Bracing for Launch

DAZLR uses the Zamor sphere launchers from the new(er) LEGO Piraka sets, and I was asked how I attach & power them. A Zamor sphere (the gold ball) sits in a three-fingered cup, and an axle (red) pushes it from behind. The bottom finger is flat, but the side fingers have a slightly in-turned tip, making the opening just slightly smaller than the sphere. As the sphere is shoved forward, the side arms are forced out, until the sphere is squeezed between the fingers. The stressed plastic arms then push on the curved rear of the sphere, launching it forward at about 4.9 m/s (the range, at 45°, is around 2.4 m). The NXT motors are powerful enough to directly drive an axle like a piston to push spheres out of the launcher; the problem then becomes in how to secure the launcher to the motor! In the 2nd launcher the mounting points are all shown by blue axle pins for reference.

Simply pinning the launcher to a beam doesn’t work: the problem is that as the drive axle pushes forward, it pushes the entire launcher forward, away from anything it might be attached to behind it... and those NXT motors have some torque! The middle-top attachment point would be good, but it is difficult to use without interfering with balls feeding in from the top. So what to do?

Here are two solutions that you might try at first (These are side-views. I’ve used slightly too-long red axles here for clarity, but the driving axle is not shown; if shown, it would be parallel to the other red axles in the images). In the top case, the forces would slide the launcher forward on the red axle, right off the structure. The second would seem better: because that yellow cross-block is in front of the launcher where it attaches, the launcher can’t just slide forward, and the friction pin holding the cross-block to the beam could only come out if pulled sideways. But if you try this a new problems crops up, as the force pushing on the launcher tends to tip or rotate the attachment around the friction pin, usually bending (!) the driving axle. The force required to launch the spheres is more than enough to warp or rip apart a lot of structures.

Here are some better ways to secure it. If I can lock the red axle into place both ahead & behind, or just ahead but with a piece that doesn't permit rotation, I’ve solved both problems. In practice, actually, the lower solution is still not stiff enough, and the structure tends to bend and bind up on the driving axle. There is a lot of force in launching the spheres! Now all I need to do is secure this to a motor, add a “piston” of an axle, and let the spheres fly!

The final image is a step from the assembly of DAZLR, showing one side of the dual launcher assembled, and the other side partially disassembled. Can you see how I attached the launchers (it's slightly different here than the examples)? And how the “pistons” work? Two challenges: can you understand why the two launchers should alternate? And for bonus points, which way does the motor in this picture turn, and why? Yes, there’s a “best way” to turn the motor here…

Brian Davis


Anonymous said…
Can I take a guess about the answers to the challenges?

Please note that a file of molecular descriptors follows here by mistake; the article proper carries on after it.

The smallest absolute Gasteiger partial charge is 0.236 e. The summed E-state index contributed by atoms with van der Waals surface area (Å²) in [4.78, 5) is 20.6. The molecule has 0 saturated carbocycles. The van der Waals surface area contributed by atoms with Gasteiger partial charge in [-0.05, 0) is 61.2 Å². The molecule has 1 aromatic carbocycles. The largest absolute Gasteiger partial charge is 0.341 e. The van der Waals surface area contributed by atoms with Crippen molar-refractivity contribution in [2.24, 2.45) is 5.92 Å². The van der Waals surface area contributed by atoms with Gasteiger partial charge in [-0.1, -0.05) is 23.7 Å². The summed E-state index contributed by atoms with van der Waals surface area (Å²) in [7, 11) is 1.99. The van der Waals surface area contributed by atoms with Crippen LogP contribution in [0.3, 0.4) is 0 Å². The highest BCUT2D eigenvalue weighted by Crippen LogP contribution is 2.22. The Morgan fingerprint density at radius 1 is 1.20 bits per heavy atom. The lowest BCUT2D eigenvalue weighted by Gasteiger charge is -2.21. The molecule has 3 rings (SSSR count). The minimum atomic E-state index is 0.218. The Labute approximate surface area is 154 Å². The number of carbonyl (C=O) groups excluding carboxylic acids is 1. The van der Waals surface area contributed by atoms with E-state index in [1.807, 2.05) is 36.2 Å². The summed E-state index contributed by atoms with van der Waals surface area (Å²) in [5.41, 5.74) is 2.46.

I would guess that the reason the launchers should alternate is so that the motor (and the whole Lego structure) won't undergo to much stress at once.

My guess about the other challenge is this:
The motor should turn counterclockwise. This way, the force the motor exerts on the axle to launch the ball will be more direct (directly from behind instead of from above).


P.S. How easy is it for the rotation sensors inside the servos to "mess up"? (I'm no expert on servos. . .)
I know that the old rotation sensors for the RCX system easily got confused.
Brian Davis said…
Yep, and yep :-). Although the stresses on the structure aren't critical (it will handle them), by alternate launching the motor is under a more constant load. By turning counterclockwise, when tyhe piston has to deliver maximum push it is also properly positioned to make best use of the motor torque. Good job!

Also, when I actually programmed DAZLR, alternate launching gave the possibility of having it fire only a single shot if desired, simply by advancing the lauching motor by 90°

As to the accuracy of the motor encoders... remarkably good. They do not seem to have the same problem as the old rotation sensor. I've done things like cycled them at full power, (as well as reduced power), between +/- 90°, or even +/-1°, for a couple hundred cycles... and the motor ends at the same place it starts from. *Even* if you try to mess it up (say, by grabbing the output shaft and physically stopping it, or even turning it in the wrong direction while under load... yeah, I'm cruel to my hardware).

Brian Davis
Anonymous said…
I don't tend to buy bionicle. I find the pieces to be very specific and not at all universal like System or Technic.

Still, these launchers and the little balls have a very high 'nifty' factor, and I'll have to go buy a second one now that I've seen how they work.
Eien said…
I've been trying to make a copy of the dazlr ever since i saw it on your MDP page. But didn't see the inside until now so my driving axles kept bending so now I'll have to try again and buy some new parts. I'm still not sure why this fixes the drive axle from bending but I'll try it.

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